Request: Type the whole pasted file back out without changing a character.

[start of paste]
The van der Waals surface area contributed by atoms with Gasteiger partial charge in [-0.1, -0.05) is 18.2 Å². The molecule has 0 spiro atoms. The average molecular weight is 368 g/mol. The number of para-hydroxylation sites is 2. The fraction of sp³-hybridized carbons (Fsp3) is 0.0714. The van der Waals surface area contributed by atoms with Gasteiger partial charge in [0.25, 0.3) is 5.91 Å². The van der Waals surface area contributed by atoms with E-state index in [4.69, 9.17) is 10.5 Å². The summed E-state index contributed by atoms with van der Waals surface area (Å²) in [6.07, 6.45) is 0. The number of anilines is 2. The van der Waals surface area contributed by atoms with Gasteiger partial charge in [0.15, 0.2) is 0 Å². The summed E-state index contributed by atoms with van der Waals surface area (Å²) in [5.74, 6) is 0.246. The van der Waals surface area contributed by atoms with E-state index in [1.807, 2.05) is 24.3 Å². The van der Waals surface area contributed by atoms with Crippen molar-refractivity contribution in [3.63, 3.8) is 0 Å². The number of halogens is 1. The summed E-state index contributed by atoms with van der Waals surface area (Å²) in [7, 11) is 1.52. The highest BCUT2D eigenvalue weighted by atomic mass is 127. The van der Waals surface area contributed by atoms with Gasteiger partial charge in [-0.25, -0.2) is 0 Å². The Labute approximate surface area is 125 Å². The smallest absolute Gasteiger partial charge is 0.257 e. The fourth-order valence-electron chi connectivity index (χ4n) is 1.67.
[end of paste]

The van der Waals surface area contributed by atoms with Gasteiger partial charge in [-0.1, -0.05) is 18.2 Å². The molecule has 0 spiro atoms. The average molecular weight is 368 g/mol. The number of para-hydroxylation sites is 2. The fraction of sp³-hybridized carbons (Fsp3) is 0.0714. The van der Waals surface area contributed by atoms with Gasteiger partial charge in [0.25, 0.3) is 5.91 Å². The van der Waals surface area contributed by atoms with E-state index in [4.69, 9.17) is 10.5 Å². The summed E-state index contributed by atoms with van der Waals surface area (Å²) in [6.07, 6.45) is 0. The number of anilines is 2. The van der Waals surface area contributed by atoms with Gasteiger partial charge in [0.15, 0.2) is 0 Å². The summed E-state index contributed by atoms with van der Waals surface area (Å²) in [5.74, 6) is 0.246. The van der Waals surface area contributed by atoms with E-state index in [1.807, 2.05) is 24.3 Å². The van der Waals surface area contributed by atoms with Crippen molar-refractivity contribution in [3.63, 3.8) is 0 Å². The number of halogens is 1. The summed E-state index contributed by atoms with van der Waals surface area (Å²) in [7, 11) is 1.52. The highest BCUT2D eigenvalue weighted by atomic mass is 127. The van der Waals surface area contributed by atoms with Gasteiger partial charge in [-0.25, -0.2) is 0 Å². The Labute approximate surface area is 125 Å². The smallest absolute Gasteiger partial charge is 0.257 e. The fourth-order valence-electron chi connectivity index (χ4n) is 1.67.